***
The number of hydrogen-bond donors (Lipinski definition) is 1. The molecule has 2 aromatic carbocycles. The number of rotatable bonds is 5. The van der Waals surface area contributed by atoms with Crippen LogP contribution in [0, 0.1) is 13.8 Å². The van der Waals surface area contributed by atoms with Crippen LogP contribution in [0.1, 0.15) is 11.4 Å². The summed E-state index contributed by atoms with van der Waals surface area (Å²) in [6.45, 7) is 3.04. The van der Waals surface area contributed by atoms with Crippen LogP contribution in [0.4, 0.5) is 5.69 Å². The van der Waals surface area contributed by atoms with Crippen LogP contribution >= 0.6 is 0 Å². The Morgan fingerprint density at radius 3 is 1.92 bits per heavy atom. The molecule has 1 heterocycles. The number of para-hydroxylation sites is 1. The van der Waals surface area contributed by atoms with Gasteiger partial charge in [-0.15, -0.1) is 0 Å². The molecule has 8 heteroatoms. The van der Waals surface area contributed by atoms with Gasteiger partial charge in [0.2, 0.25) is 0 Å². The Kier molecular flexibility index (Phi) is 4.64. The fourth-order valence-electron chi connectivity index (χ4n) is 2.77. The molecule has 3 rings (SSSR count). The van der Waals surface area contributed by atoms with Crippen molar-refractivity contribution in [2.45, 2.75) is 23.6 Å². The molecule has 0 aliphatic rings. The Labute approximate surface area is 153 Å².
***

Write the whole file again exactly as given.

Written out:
The number of hydrogen-bond donors (Lipinski definition) is 1. The molecule has 2 aromatic carbocycles. The number of rotatable bonds is 5. The van der Waals surface area contributed by atoms with Crippen LogP contribution in [0, 0.1) is 13.8 Å². The van der Waals surface area contributed by atoms with Crippen LogP contribution in [0.1, 0.15) is 11.4 Å². The summed E-state index contributed by atoms with van der Waals surface area (Å²) in [6.45, 7) is 3.04. The van der Waals surface area contributed by atoms with Crippen LogP contribution in [0.4, 0.5) is 5.69 Å². The van der Waals surface area contributed by atoms with Crippen LogP contribution >= 0.6 is 0 Å². The Morgan fingerprint density at radius 3 is 1.92 bits per heavy atom. The molecule has 1 heterocycles. The number of para-hydroxylation sites is 1. The van der Waals surface area contributed by atoms with Gasteiger partial charge in [-0.15, -0.1) is 0 Å². The molecule has 8 heteroatoms. The van der Waals surface area contributed by atoms with Gasteiger partial charge in [0.2, 0.25) is 0 Å². The Kier molecular flexibility index (Phi) is 4.64. The fourth-order valence-electron chi connectivity index (χ4n) is 2.77. The molecule has 3 rings (SSSR count). The van der Waals surface area contributed by atoms with Crippen molar-refractivity contribution in [2.45, 2.75) is 23.6 Å². The molecule has 0 aliphatic rings. The Labute approximate surface area is 153 Å².